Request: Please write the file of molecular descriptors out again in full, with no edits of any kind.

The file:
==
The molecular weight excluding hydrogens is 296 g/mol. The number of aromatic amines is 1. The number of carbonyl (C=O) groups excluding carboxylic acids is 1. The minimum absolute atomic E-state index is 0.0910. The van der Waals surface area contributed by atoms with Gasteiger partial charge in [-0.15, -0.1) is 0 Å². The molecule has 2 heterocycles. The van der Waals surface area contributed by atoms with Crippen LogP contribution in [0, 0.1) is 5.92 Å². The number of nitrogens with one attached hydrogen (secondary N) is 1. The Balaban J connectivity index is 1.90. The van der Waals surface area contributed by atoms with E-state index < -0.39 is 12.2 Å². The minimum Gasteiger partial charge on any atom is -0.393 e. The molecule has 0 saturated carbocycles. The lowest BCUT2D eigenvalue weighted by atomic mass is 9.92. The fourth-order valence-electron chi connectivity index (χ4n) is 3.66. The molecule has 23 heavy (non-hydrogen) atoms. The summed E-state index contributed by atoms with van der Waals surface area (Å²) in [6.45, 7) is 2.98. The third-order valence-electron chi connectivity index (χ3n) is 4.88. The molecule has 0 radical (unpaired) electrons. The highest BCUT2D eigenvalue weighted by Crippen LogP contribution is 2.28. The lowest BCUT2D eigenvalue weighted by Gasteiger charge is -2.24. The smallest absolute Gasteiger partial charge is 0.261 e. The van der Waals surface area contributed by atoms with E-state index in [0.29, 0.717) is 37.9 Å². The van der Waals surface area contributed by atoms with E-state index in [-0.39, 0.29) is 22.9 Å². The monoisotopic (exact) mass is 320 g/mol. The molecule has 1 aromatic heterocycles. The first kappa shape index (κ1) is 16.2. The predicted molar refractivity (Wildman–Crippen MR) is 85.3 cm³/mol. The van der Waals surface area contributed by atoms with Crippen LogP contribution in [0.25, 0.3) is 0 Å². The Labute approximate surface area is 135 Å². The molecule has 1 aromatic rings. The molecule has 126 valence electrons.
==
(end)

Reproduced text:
The molecular weight excluding hydrogens is 296 g/mol. The number of aromatic amines is 1. The number of carbonyl (C=O) groups excluding carboxylic acids is 1. The minimum absolute atomic E-state index is 0.0910. The van der Waals surface area contributed by atoms with Gasteiger partial charge in [-0.15, -0.1) is 0 Å². The molecule has 2 heterocycles. The van der Waals surface area contributed by atoms with Crippen LogP contribution in [0, 0.1) is 5.92 Å². The number of nitrogens with one attached hydrogen (secondary N) is 1. The Balaban J connectivity index is 1.90. The van der Waals surface area contributed by atoms with E-state index < -0.39 is 12.2 Å². The minimum Gasteiger partial charge on any atom is -0.393 e. The molecule has 0 saturated carbocycles. The lowest BCUT2D eigenvalue weighted by atomic mass is 9.92. The fourth-order valence-electron chi connectivity index (χ4n) is 3.66. The molecule has 23 heavy (non-hydrogen) atoms. The summed E-state index contributed by atoms with van der Waals surface area (Å²) in [6.45, 7) is 2.98. The third-order valence-electron chi connectivity index (χ3n) is 4.88. The molecule has 0 radical (unpaired) electrons. The highest BCUT2D eigenvalue weighted by Crippen LogP contribution is 2.28. The lowest BCUT2D eigenvalue weighted by Gasteiger charge is -2.24. The smallest absolute Gasteiger partial charge is 0.261 e. The van der Waals surface area contributed by atoms with E-state index in [0.29, 0.717) is 37.9 Å². The van der Waals surface area contributed by atoms with E-state index in [-0.39, 0.29) is 22.9 Å². The monoisotopic (exact) mass is 320 g/mol. The molecule has 1 aromatic heterocycles. The first kappa shape index (κ1) is 16.2. The predicted molar refractivity (Wildman–Crippen MR) is 85.3 cm³/mol. The van der Waals surface area contributed by atoms with Crippen LogP contribution in [0.25, 0.3) is 0 Å². The Labute approximate surface area is 135 Å². The molecule has 1 aromatic rings. The molecule has 126 valence electrons.